The Welfarist Right to Counsel
Posted: 3 Nov 2020
Date Written: September 12, 2020
The Sixth Amendment right to counsel is typically and often exclusively understood as a criminal procedure protection. From the law school training of attorneys to the legal knowledge imparted to lay people by popular culture, this right is seen as solely within the province of the criminal justice system. This widely held belief is fragmentary and incomplete. Despite its reasonableness, this penal primacy has marred our ability to understand the contours and limitations of indigent defense.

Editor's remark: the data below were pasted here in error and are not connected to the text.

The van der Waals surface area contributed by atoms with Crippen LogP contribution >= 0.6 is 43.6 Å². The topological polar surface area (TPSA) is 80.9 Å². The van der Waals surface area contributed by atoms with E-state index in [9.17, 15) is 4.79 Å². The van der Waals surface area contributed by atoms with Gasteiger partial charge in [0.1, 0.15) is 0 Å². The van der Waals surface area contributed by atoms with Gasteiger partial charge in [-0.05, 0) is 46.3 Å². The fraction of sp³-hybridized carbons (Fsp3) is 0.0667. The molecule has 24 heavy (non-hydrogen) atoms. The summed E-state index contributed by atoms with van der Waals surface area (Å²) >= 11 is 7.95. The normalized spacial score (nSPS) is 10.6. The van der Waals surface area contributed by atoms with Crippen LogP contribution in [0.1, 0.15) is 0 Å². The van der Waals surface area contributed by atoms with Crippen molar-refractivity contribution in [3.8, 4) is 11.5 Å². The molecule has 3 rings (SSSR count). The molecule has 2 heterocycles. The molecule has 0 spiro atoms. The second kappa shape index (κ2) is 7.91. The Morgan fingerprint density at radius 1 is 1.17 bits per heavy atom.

Accordingly, this Article utilizes the gifts of legal history to make two novel interventions. First, I put forth an argument that has been gestured to by judges and legal scholars across the ideological spectrum but goes shockingly unstated: the right to counsel as currently practiced is a judicially-created welfare benefit. The second intervention concerns how this argument is actualized. The colonial right to counsel, as well as the right enshrined in the Sixth Amendment, were understood as negative liberties; the government could not prevent defendants from retaining counsel, but it was not required to appoint attorneys for the indigent. This negative liberty transformed into an affirmative obligation during the New Deal and Great Society eras in ways that I argue strikingly accord with the development of American cash assistance programs to the poor (i.e., welfare). Understanding the right to counsel in these ways has substantive implications for current legal, political, and popular discourse on criminal justice reform and economic inequality.
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